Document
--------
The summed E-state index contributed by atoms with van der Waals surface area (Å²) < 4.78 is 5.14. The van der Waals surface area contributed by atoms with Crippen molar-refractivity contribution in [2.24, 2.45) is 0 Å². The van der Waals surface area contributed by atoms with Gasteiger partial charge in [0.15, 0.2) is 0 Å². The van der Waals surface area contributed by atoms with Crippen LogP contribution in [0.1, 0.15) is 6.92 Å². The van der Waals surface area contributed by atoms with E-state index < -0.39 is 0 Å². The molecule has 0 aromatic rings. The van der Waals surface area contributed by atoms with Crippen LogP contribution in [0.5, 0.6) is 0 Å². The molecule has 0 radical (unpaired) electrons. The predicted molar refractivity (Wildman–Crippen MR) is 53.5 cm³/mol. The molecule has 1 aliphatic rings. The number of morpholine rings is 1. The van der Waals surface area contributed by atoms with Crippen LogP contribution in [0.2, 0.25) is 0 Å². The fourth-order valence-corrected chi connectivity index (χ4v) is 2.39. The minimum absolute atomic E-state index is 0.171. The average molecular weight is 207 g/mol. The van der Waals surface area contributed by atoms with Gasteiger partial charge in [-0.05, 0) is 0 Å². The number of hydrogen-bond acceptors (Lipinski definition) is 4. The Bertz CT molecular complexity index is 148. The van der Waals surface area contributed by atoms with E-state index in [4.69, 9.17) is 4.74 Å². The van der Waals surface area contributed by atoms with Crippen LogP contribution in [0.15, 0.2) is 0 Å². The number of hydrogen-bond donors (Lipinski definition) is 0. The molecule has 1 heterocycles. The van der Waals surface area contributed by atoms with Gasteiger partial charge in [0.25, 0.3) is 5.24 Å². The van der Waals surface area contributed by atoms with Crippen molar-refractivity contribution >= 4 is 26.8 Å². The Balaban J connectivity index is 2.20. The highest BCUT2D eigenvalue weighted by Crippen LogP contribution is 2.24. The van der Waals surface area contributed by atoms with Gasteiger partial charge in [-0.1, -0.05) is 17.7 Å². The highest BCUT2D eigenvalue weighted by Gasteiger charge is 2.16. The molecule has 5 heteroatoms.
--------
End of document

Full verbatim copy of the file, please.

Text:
The summed E-state index contributed by atoms with van der Waals surface area (Å²) < 4.78 is 5.14. The van der Waals surface area contributed by atoms with Crippen molar-refractivity contribution in [2.24, 2.45) is 0 Å². The van der Waals surface area contributed by atoms with Gasteiger partial charge in [0.15, 0.2) is 0 Å². The van der Waals surface area contributed by atoms with Crippen LogP contribution in [0.1, 0.15) is 6.92 Å². The van der Waals surface area contributed by atoms with E-state index < -0.39 is 0 Å². The molecule has 0 aromatic rings. The van der Waals surface area contributed by atoms with Crippen LogP contribution in [0.5, 0.6) is 0 Å². The molecule has 0 radical (unpaired) electrons. The predicted molar refractivity (Wildman–Crippen MR) is 53.5 cm³/mol. The molecule has 1 aliphatic rings. The number of morpholine rings is 1. The van der Waals surface area contributed by atoms with Crippen LogP contribution in [0.2, 0.25) is 0 Å². The fourth-order valence-corrected chi connectivity index (χ4v) is 2.39. The minimum absolute atomic E-state index is 0.171. The average molecular weight is 207 g/mol. The van der Waals surface area contributed by atoms with Gasteiger partial charge in [-0.05, 0) is 0 Å². The number of hydrogen-bond acceptors (Lipinski definition) is 4. The Bertz CT molecular complexity index is 148. The van der Waals surface area contributed by atoms with E-state index in [4.69, 9.17) is 4.74 Å². The van der Waals surface area contributed by atoms with Crippen LogP contribution in [0.15, 0.2) is 0 Å². The number of hydrogen-bond donors (Lipinski definition) is 0. The molecule has 1 heterocycles. The van der Waals surface area contributed by atoms with Gasteiger partial charge in [0.25, 0.3) is 5.24 Å². The van der Waals surface area contributed by atoms with Crippen molar-refractivity contribution >= 4 is 26.8 Å². The Balaban J connectivity index is 2.20. The highest BCUT2D eigenvalue weighted by Crippen LogP contribution is 2.24. The van der Waals surface area contributed by atoms with Gasteiger partial charge in [-0.1, -0.05) is 17.7 Å². The highest BCUT2D eigenvalue weighted by Gasteiger charge is 2.16. The molecule has 5 heteroatoms.